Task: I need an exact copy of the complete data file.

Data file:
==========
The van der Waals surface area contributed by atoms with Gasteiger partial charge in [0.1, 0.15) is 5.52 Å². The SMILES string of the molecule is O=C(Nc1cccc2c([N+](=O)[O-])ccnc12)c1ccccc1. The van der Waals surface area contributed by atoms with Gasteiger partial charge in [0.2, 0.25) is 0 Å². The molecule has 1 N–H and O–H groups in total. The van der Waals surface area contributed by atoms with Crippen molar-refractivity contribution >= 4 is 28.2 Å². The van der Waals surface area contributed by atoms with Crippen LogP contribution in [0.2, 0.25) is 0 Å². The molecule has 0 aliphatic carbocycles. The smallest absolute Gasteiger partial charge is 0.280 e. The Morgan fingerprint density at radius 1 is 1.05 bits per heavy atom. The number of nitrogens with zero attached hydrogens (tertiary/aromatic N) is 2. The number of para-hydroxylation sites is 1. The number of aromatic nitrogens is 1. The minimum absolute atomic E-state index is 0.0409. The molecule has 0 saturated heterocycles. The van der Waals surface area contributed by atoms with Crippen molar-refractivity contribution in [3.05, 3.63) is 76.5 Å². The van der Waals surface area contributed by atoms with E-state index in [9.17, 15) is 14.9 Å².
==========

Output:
The van der Waals surface area contributed by atoms with Gasteiger partial charge in [0.1, 0.15) is 5.52 Å². The SMILES string of the molecule is O=C(Nc1cccc2c([N+](=O)[O-])ccnc12)c1ccccc1. The van der Waals surface area contributed by atoms with Gasteiger partial charge in [0.2, 0.25) is 0 Å². The molecule has 1 N–H and O–H groups in total. The van der Waals surface area contributed by atoms with Crippen molar-refractivity contribution >= 4 is 28.2 Å². The van der Waals surface area contributed by atoms with Crippen LogP contribution in [0.2, 0.25) is 0 Å². The molecule has 0 aliphatic carbocycles. The smallest absolute Gasteiger partial charge is 0.280 e. The Morgan fingerprint density at radius 1 is 1.05 bits per heavy atom. The number of nitrogens with zero attached hydrogens (tertiary/aromatic N) is 2. The number of para-hydroxylation sites is 1. The number of aromatic nitrogens is 1. The minimum absolute atomic E-state index is 0.0409. The molecule has 0 saturated heterocycles. The van der Waals surface area contributed by atoms with Crippen molar-refractivity contribution in [3.05, 3.63) is 76.5 Å². The van der Waals surface area contributed by atoms with E-state index in [9.17, 15) is 14.9 Å².